Cedar Fence Maintenance: Top 3 Winter Threats
Cedar fence materials are popular in the Pacific Northwest, despite the fact that the area’s winters pose many threats to fencing. The following is a look at the top three ways winter weather can damage a cedar fence.
1. Wintertime Shifts in Temperature
Remember that cedar fencing is constructed from organic materials that naturally expand and contract with shifting temperatures. Trees have long vertical channels running along their trunks; these tunnels carry nutrients from the soil to the tips of the tree’s branches. In humid, warm conditions, these channels swell, whereas in dry, cold conditions they shrink.
Why should this be a problem? Well, even extremely small amounts of contraction can cause wood knots to fall out, for one thing. The resulting holes in your cedar fencing materials are susceptible to disease and pests. Additionally, shifting temperatures can cause nails to loosen or even be forced out of the surface of the wood.
To protect your fence, you should fill any holes with wood filler. You should also hammer popped nails back into place; add an extra nail or two to prevent the same occurrence in future winters.
2. Increased Levels of Moisture
The natural rhythms of Pacific Northwest forests have at their core slowly rotting nurse logs, which are further broken down by the types of mold and mildew that thrive in wet conditions. This is all fine and dandy for a natural setting, but if you allow rot to set into your cedar fencing, you risk ruining your entire fence. (A rotting fence is an unstable fence that will eventually fall down.) Similarly, fallen leaves can harm fencing as they discharge stubborn staining tannins. Lastly, if debris becomes lodged between fence boards, moisture-loving microorganisms will begin breaking down surrounding wood, and rot will set in. All of these problems are much more likely to occur in the winter months.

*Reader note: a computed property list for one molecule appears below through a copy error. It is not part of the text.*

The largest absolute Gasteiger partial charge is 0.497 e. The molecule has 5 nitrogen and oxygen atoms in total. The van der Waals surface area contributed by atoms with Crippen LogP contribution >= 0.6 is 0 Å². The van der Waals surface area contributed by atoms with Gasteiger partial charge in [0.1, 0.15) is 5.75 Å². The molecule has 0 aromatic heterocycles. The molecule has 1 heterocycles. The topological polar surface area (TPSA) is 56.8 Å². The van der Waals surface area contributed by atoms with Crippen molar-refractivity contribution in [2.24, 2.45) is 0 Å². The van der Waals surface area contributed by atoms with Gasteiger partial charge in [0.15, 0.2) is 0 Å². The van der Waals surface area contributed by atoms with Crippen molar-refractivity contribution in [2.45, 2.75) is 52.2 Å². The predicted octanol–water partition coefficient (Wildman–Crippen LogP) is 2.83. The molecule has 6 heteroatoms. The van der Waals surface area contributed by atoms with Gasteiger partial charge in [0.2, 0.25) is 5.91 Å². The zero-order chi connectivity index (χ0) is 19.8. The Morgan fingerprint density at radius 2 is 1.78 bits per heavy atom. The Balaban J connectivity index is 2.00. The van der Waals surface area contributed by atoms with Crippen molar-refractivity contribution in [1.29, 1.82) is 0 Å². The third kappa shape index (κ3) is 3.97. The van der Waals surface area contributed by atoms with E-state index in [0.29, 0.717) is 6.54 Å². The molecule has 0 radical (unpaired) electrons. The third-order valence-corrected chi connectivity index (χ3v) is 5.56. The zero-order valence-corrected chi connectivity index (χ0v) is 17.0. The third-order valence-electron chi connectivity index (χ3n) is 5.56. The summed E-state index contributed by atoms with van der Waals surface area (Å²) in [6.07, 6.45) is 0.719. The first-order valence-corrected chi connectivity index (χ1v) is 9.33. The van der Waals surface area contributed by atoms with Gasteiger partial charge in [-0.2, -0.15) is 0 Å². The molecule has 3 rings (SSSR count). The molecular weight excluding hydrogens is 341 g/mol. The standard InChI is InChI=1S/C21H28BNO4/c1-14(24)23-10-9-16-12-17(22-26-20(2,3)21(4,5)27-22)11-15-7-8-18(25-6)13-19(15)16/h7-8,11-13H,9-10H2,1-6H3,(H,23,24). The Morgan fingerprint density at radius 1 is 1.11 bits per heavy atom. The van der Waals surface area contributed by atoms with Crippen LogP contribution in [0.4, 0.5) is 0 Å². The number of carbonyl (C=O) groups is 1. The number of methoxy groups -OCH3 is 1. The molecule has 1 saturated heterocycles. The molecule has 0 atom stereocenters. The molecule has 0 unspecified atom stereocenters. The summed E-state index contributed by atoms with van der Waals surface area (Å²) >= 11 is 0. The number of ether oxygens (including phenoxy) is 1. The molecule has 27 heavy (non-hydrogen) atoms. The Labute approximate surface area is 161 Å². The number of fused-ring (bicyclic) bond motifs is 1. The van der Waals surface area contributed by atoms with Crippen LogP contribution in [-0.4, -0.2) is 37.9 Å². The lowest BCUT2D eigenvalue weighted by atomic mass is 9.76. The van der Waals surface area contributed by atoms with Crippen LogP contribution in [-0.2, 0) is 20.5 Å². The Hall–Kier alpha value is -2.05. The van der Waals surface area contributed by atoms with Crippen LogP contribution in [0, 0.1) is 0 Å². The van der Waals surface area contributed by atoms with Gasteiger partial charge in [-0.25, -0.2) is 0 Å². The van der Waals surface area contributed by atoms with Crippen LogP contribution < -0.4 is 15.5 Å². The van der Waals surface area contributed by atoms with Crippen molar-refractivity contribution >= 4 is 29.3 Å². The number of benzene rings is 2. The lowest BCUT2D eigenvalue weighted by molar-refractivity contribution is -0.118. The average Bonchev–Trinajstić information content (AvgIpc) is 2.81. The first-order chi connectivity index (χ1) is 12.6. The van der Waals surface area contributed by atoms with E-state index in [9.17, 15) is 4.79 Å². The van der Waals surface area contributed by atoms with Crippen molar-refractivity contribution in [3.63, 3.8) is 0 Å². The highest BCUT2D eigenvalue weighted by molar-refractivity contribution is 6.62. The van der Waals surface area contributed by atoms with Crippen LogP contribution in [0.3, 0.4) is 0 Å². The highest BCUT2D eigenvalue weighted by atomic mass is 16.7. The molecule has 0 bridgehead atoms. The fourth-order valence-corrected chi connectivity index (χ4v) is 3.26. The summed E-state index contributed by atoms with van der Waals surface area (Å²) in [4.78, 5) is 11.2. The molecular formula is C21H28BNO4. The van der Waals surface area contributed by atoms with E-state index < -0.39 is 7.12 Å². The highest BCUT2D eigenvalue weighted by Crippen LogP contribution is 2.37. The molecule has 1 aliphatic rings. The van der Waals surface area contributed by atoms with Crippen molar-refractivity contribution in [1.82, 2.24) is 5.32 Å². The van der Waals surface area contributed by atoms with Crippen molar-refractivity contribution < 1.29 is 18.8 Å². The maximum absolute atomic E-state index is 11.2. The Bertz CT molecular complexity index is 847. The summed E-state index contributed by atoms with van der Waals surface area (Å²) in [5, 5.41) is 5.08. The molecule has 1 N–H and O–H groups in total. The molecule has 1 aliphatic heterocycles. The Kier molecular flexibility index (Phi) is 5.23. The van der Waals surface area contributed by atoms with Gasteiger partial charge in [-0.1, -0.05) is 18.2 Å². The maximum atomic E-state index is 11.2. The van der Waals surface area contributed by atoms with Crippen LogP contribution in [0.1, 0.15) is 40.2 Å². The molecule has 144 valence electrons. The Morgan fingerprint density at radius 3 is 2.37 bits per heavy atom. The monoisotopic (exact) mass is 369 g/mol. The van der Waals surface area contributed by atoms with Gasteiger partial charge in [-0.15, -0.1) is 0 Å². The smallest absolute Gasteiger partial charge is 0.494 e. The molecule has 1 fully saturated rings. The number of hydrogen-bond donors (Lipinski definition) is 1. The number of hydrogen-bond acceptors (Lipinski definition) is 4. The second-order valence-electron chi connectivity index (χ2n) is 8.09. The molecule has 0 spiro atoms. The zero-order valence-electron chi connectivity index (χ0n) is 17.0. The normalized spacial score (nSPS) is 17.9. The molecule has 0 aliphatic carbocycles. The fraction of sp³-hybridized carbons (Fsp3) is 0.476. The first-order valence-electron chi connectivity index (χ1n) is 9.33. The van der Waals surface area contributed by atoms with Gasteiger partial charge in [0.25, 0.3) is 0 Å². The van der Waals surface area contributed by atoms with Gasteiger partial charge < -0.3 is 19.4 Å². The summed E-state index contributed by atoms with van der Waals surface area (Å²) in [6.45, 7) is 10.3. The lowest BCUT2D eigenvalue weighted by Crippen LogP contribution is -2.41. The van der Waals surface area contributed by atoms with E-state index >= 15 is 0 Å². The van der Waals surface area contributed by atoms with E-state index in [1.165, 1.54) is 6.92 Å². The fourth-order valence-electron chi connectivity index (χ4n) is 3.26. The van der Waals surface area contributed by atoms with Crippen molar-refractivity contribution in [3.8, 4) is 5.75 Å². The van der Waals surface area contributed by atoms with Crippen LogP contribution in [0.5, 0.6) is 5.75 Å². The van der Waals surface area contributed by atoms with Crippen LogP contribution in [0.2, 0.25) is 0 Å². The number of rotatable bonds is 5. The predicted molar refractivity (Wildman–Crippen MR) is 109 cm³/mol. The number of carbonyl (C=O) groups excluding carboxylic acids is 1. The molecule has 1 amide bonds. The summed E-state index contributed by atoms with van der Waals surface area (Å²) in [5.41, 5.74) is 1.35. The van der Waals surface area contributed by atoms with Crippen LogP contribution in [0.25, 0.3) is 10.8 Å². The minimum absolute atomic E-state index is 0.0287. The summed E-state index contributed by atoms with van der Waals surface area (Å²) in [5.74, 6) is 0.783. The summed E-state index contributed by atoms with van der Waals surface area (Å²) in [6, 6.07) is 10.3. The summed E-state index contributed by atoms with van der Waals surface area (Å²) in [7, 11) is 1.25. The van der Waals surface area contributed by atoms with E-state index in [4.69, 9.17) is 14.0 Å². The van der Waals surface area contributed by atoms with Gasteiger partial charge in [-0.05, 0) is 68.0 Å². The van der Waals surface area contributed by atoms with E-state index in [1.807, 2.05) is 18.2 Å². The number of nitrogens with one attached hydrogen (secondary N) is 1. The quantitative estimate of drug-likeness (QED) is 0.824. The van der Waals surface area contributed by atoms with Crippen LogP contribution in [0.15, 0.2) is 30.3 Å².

To protect your fencing materials, seal and refinish them every year. Quickly sweep off any debris or snow. Finally, conduct a fence examination following every major winter storm. To properly inspect your cedar fencing, walk along your property line and look for indications of mildew, mold or other rot. Wiggle each fence post to make sure it’s firmly in place. Lastly, tap a metal tool along your fencing materials; if you find spongy or soft spots, you may have rot or a pest infestation on your hand.
Should you find weaknesses or rot in your cedar fencing materials, fear not. You can simply arrange for an expert to fix the damage, or you can tackle it yourself. Replace damaged boards, and be sure to seal and stain new boards. Rotting fence posts are a bit trickier; apply a wood preservative to damage that’s less than one inch deep. Less superficial damage will require you to replace the entire post.
3. Broken, Falling Branches
It’s not unusual for winter storms to knock down branches – sometimes very large, heavy branches. If these limbs should fall on your cedar fence materials, you could face costly, time-consuming repairs.
Defend your fencing from falling branches by pruning back any species that hang over your fence.
As you can see, winter brings several major threats to your cedar fencing materials, including falling branches, moisture-induced rot, and shrinking wood with falling temperatures. Fortunately, by informing yourself on the best approaches to preventing these hazards, you can keep your fence in good shape.